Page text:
The last reported victims thought that they successfully locked the door to their suite that night, but the lock never secured.
“They are really tough to close so you have to slam it shut in order to lock it,” the victim’s suitemate said. “We thought the whole time we have been here so far our door has been locked properly, but it wasn’t. Sometimes the door locks, but obviously that night it wasn’t locked all the way. ”
Earlier that week, officers received additional reports from other female Onondaga Hall residents who had also been awakened by an unknown male in their bedrooms. The other victims did not identify the suspect.
The girls are not sure of the intruder’s intentions but were concerned that their belongings were taken. No such burglary occurred.
Later, the victims of the last reported case met with an investigator and were given support from the police.
“UP was good with it. I felt like they really made me feel safe. I got the detectives card if I needed him or had any questions,” the victim said, “UP was walking by our door that night making sure that nobody was going to break in again until the new lock came.”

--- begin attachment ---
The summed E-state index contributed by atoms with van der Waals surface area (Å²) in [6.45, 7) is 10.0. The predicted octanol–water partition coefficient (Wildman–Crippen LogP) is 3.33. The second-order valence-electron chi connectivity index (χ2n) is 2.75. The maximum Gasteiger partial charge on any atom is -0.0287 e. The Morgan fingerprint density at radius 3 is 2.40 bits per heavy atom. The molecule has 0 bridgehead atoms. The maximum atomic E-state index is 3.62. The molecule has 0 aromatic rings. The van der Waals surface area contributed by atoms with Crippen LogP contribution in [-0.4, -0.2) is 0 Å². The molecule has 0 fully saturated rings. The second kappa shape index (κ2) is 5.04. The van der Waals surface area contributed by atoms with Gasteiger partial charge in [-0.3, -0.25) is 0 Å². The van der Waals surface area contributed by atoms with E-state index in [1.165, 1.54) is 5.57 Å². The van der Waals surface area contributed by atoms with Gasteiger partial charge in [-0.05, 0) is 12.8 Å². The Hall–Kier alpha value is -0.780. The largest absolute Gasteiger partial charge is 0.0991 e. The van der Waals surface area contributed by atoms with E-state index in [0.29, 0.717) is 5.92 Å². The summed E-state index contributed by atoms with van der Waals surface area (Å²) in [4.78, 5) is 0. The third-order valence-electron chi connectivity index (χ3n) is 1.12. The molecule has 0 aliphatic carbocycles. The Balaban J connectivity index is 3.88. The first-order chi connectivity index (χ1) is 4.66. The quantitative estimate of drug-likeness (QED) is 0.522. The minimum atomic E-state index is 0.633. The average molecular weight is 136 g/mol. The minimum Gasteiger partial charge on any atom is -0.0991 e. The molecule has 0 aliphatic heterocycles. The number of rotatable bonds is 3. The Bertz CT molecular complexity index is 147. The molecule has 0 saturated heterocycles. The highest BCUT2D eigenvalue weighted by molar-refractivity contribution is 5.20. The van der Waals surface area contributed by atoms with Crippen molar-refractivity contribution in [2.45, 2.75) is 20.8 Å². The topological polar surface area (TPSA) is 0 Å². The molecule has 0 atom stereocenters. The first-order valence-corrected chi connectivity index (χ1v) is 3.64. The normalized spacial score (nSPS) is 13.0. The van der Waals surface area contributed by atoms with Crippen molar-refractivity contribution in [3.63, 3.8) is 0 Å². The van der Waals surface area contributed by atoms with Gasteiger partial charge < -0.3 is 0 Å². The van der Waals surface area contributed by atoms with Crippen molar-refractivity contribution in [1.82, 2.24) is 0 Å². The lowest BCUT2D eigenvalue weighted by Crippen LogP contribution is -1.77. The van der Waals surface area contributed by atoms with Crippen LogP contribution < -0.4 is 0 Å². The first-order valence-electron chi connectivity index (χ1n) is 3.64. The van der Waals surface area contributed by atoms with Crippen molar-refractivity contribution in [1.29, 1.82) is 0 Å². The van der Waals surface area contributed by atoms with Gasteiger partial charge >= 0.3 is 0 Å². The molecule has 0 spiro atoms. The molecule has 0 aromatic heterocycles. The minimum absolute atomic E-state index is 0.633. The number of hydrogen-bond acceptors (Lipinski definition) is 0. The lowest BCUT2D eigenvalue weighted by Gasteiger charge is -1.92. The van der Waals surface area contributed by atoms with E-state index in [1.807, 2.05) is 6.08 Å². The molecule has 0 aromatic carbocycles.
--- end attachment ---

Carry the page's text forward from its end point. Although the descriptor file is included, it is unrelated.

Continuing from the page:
According to the victim, the locksmith came to check the doors and concluded there was nothing wrong with the lock. “I was mad that the school would give us a door that wouldn’t lock and they didn’t take the blame for it. At first the locksmith wasn’t going to change the lock…,” the victim said. “…There is something wrong with the lock if it wasn’t locking properly in the first place. I feel like the school doesn’t want to take responsibility for their part in it and I understand it happens, but at least own up to it.”
After the night of the intrusion, the victims were still afraid for their safety.
“My roommate and I don’t really sleep that well anymore,” the victim said. “I’m a light sleeper to begin with, but the feeling of safety comes in waves now. It was obviously a traumatic event and it is going to take some time.”